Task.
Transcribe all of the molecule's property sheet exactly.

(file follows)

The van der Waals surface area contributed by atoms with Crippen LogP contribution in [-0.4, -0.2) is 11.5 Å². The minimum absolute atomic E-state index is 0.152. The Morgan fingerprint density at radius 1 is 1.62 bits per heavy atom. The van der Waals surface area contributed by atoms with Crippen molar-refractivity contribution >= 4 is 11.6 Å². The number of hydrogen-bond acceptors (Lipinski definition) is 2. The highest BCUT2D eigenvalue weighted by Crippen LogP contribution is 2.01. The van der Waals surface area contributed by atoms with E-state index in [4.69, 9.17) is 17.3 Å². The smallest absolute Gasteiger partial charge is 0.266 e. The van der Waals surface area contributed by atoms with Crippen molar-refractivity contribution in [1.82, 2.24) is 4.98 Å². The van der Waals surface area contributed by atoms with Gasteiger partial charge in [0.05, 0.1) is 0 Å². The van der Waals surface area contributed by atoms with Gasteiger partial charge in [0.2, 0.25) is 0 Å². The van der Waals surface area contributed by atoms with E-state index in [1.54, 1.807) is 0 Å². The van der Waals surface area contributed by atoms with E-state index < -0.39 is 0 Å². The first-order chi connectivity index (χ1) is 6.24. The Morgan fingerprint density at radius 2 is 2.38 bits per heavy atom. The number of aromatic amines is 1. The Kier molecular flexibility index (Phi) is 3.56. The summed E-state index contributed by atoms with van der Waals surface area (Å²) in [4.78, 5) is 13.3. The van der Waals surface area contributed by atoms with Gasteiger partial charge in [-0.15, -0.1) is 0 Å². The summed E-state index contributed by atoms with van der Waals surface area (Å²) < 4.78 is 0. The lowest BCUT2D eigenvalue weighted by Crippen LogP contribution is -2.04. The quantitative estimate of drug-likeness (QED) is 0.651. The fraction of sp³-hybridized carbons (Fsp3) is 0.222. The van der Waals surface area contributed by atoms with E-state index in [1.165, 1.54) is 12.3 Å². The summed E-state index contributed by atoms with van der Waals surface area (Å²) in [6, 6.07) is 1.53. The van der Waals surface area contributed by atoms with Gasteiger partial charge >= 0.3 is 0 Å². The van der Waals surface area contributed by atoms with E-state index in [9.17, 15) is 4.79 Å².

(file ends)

The van der Waals surface area contributed by atoms with Crippen LogP contribution in [-0.4, -0.2) is 11.5 Å². The minimum absolute atomic E-state index is 0.152. The Morgan fingerprint density at radius 1 is 1.62 bits per heavy atom. The van der Waals surface area contributed by atoms with Crippen molar-refractivity contribution >= 4 is 11.6 Å². The number of hydrogen-bond acceptors (Lipinski definition) is 2. The highest BCUT2D eigenvalue weighted by Crippen LogP contribution is 2.01. The van der Waals surface area contributed by atoms with E-state index in [4.69, 9.17) is 17.3 Å². The smallest absolute Gasteiger partial charge is 0.266 e. The van der Waals surface area contributed by atoms with Crippen molar-refractivity contribution in [1.82, 2.24) is 4.98 Å². The van der Waals surface area contributed by atoms with Gasteiger partial charge in [0.05, 0.1) is 0 Å². The van der Waals surface area contributed by atoms with Gasteiger partial charge in [0.2, 0.25) is 0 Å². The van der Waals surface area contributed by atoms with E-state index in [1.54, 1.807) is 0 Å². The van der Waals surface area contributed by atoms with E-state index < -0.39 is 0 Å². The first-order chi connectivity index (χ1) is 6.24. The Morgan fingerprint density at radius 2 is 2.38 bits per heavy atom. The number of aromatic amines is 1. The Kier molecular flexibility index (Phi) is 3.56. The summed E-state index contributed by atoms with van der Waals surface area (Å²) in [4.78, 5) is 13.3. The van der Waals surface area contributed by atoms with Gasteiger partial charge in [-0.15, -0.1) is 0 Å². The summed E-state index contributed by atoms with van der Waals surface area (Å²) < 4.78 is 0. The lowest BCUT2D eigenvalue weighted by Crippen LogP contribution is -2.04. The quantitative estimate of drug-likeness (QED) is 0.651. The fraction of sp³-hybridized carbons (Fsp3) is 0.222. The van der Waals surface area contributed by atoms with E-state index in [1.165, 1.54) is 12.3 Å². The summed E-state index contributed by atoms with van der Waals surface area (Å²) in [6, 6.07) is 1.53. The van der Waals surface area contributed by atoms with Gasteiger partial charge >= 0.3 is 0 Å². The van der Waals surface area contributed by atoms with E-state index in [9.17, 15) is 4.79 Å².